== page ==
Looking to capitalize on the anticipated burgeoning space tourism industry, U.K. officials have announced plans to build a commercial spaceport in the British Isles. Government officials will disclose the potential spaceport locations on Tuesday at the Farnborough International Airshow, the Guardian said Monday.
Britain plans to have the spaceport ready by 2018 for both manned launches and commercial satellite launches.
“We have worked out the regulatory regime we need to launch spaceships in Britain and assessed what kind of aviation checks will have to be imposed when we put craft into space,” Minister of State for Universities and Science David Willetts said in a statement.
The spaceport could provide launch locations for the likes of Virgin Galactic, owned by Richard Branson, and other companies involved in commercial space ventures. Virgin Galactic, which will fly passengers aboard the SpaceShipTwo, has said it will launch out of Spaceport America, located in New Mexico. Branson has targeted 2014 as the start of commercial service. Spaceport America serves as Virgin Galactic’s headquarters and its base for space tourism operations. California-based SpaceX and Denver-based UP Aerospace are also tenants of Spaceport America.
California-based XCOR Aerospace also plans to send passengers into space aboard the XCOR Lynx Mark II and will use Spaceport Mojave and Spaceport Curacao for launches. A ticket aboard Virgin Galactic’s SpaceShipTwo will cost $250,000, while XCOR has three options, the cheapest being a trip above an altitude of 60 kilometers (37 miles), which costs $95,000. Arizona recently passed legislation to bring commercial spaceflight to the state.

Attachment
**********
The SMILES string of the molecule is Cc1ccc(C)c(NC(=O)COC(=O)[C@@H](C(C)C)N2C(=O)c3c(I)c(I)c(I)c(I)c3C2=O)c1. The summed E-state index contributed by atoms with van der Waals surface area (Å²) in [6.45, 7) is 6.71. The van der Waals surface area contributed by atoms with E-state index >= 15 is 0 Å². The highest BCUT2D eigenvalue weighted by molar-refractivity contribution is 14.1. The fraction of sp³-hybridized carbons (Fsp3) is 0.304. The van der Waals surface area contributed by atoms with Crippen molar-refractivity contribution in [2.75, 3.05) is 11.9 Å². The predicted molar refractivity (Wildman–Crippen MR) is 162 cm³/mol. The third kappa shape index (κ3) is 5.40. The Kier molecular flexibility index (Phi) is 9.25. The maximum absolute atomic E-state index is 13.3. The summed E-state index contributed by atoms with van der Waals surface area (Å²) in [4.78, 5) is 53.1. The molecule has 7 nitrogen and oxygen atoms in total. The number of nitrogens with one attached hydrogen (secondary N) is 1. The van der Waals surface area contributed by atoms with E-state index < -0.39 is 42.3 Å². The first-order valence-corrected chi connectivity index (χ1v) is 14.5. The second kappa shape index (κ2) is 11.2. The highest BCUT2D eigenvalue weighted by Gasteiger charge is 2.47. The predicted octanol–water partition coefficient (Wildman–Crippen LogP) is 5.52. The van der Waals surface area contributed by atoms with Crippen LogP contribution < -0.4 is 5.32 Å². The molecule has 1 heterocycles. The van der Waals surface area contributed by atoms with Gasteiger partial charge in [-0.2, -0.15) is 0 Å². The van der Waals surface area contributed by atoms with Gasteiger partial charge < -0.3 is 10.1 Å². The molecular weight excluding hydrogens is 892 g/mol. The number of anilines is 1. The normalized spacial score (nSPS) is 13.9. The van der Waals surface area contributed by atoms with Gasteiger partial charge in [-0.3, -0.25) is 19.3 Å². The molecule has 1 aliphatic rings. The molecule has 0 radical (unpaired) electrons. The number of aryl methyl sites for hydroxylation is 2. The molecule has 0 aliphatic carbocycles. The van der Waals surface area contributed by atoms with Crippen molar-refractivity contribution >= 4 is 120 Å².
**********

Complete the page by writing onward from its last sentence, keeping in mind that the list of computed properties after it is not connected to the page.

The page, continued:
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Outside of the U.S., there are commercial spaceports in Sweden and Malaysia.
Some possible locations for a spaceport in the U.K. include Norfolk; Bristol; and Lossiemouth, Scotland. Lossiemouth could be an ideal candidate as Branson has already expressed his interest in the location, notes the Guardian.
The announcement of a commercial spaceport in Britain reflects recent growth in the nation's space program. Surrey Satellites Technology launched the TechDemoSat-1 satellite while the U.K. Space Agency launched the Ukube-1 cubesat aboard the Soyuz-2 spacecraft on Saturday.
Britain currently has one astronaut in the ESA Astronaut Corps, Timothy Peake, who will launch to the International Space Station in November 2015.
Established in April 2010 to replace the British National Space Center, the U.K. Space Agency is a member of the European Space Agency. Britain's space industry has grown by 7.2 percent since 2012, and the goal is to grow it to 40 billion pounds ($68.3 billion) by 2030.